Host resistance and interaction between root knot nematodes and fusarium wilt of tomato
Kariuki, Pauline M.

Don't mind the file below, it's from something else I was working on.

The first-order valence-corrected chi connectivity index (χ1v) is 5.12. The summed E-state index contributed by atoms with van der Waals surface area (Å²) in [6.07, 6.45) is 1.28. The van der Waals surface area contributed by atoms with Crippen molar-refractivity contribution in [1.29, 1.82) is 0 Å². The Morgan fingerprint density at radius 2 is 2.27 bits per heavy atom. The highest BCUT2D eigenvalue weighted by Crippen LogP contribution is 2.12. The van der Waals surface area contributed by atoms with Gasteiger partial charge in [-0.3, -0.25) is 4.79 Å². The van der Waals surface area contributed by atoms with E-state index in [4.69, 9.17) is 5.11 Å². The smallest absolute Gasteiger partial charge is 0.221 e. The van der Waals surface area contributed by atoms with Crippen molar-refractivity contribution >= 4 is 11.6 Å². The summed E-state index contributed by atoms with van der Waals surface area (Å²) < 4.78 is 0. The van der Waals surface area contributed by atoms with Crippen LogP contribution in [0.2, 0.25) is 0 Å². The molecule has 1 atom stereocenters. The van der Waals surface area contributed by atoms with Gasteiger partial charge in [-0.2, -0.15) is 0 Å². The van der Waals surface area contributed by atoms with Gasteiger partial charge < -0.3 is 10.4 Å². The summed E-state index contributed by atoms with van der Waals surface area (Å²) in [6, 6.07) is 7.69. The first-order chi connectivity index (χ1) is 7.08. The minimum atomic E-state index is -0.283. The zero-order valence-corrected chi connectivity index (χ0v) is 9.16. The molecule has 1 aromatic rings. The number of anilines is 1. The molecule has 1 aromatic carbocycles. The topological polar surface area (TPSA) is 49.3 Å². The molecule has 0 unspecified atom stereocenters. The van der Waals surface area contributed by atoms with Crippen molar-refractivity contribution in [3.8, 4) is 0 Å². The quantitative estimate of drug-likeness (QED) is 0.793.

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Tomato (Solanum lycopersicum L.) is one of the most popular vegetable crops grown worldwide, owing to its nutritive value, income generation and diversified use. Tomato cultivation in the coastal region of Kenya is limited by root knot nematodes (Meloidogyne spp.) and Fusarium oxysporum. A survey was done in five farming counties of the Coastal region of Kenya. Meloidogyne spp. and F. oxysporum were isolated from diseased tomato plants and identified. Host resistance and interaction between root knot nematodes and Fusarium wilt pathogens was evaluated on five tomato cultivars under screen house and field condition. Root knot nematodes identified were Meloidogyne incognita, M. javanica and M. arenaria. However, there was a novel species that was also isolated and identification is ongoing. Combined inoculation of Meloidogyne spp. and F. oxysporum caused a significant reduction (p ≤ 0.05) in crop growth (shoot height, shoot dry weight, root length, root dry weight) when compared to the un-inoculated controls or single pathogen inoculated treatments. When inoculated singly, Meloidogyne spp. reduced crop growth significantly (p ≤ 0.05) than F. oxysporum inoculated. The population of Meloidogyne spp., number of galls and egg masses were significantly lower (p ≤ 0.05) when the Meloidogyne spp. and F. oxysporum were inoculated in combination. Cultivar Okistu 101 was tolerant to nematodes-Fusarium wilt disease complex and had the highest fruit weight (6371g). Tomato cv. Hawaii 7996 was resistance to disease complex and needs to be introduced into tomato farming system in Kenya.